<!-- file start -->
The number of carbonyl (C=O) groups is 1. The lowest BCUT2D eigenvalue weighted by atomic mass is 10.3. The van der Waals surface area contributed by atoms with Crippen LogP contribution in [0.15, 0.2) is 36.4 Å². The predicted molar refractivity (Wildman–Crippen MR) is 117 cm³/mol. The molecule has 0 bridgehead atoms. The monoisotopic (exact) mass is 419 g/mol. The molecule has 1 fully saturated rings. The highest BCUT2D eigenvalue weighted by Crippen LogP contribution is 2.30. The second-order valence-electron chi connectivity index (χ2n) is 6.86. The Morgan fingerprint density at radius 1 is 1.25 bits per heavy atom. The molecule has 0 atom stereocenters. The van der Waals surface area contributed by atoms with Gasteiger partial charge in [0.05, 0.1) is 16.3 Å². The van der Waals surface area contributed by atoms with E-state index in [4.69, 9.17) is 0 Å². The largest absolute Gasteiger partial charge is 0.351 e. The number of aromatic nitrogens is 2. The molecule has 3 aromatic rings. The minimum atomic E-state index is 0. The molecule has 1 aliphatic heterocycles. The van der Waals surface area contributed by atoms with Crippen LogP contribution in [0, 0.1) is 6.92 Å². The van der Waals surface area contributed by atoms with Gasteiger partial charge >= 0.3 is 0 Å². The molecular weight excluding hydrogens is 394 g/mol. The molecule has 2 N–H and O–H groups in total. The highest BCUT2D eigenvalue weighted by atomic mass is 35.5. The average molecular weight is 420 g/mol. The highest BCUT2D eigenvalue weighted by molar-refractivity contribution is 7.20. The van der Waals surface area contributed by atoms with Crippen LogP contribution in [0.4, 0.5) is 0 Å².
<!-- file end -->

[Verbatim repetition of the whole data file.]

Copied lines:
The number of carbonyl (C=O) groups is 1. The lowest BCUT2D eigenvalue weighted by atomic mass is 10.3. The van der Waals surface area contributed by atoms with Crippen LogP contribution in [0.15, 0.2) is 36.4 Å². The predicted molar refractivity (Wildman–Crippen MR) is 117 cm³/mol. The molecule has 0 bridgehead atoms. The monoisotopic (exact) mass is 419 g/mol. The molecule has 1 fully saturated rings. The highest BCUT2D eigenvalue weighted by Crippen LogP contribution is 2.30. The second-order valence-electron chi connectivity index (χ2n) is 6.86. The Morgan fingerprint density at radius 1 is 1.25 bits per heavy atom. The molecule has 0 atom stereocenters. The van der Waals surface area contributed by atoms with Gasteiger partial charge in [0.05, 0.1) is 16.3 Å². The van der Waals surface area contributed by atoms with E-state index in [4.69, 9.17) is 0 Å². The largest absolute Gasteiger partial charge is 0.351 e. The number of aromatic nitrogens is 2. The molecule has 3 aromatic rings. The minimum atomic E-state index is 0. The molecule has 1 aliphatic heterocycles. The van der Waals surface area contributed by atoms with Crippen LogP contribution in [0, 0.1) is 6.92 Å². The van der Waals surface area contributed by atoms with Gasteiger partial charge >= 0.3 is 0 Å². The molecular weight excluding hydrogens is 394 g/mol. The molecule has 2 N–H and O–H groups in total. The highest BCUT2D eigenvalue weighted by atomic mass is 35.5. The average molecular weight is 420 g/mol. The highest BCUT2D eigenvalue weighted by molar-refractivity contribution is 7.20. The van der Waals surface area contributed by atoms with Crippen LogP contribution in [0.4, 0.5) is 0 Å².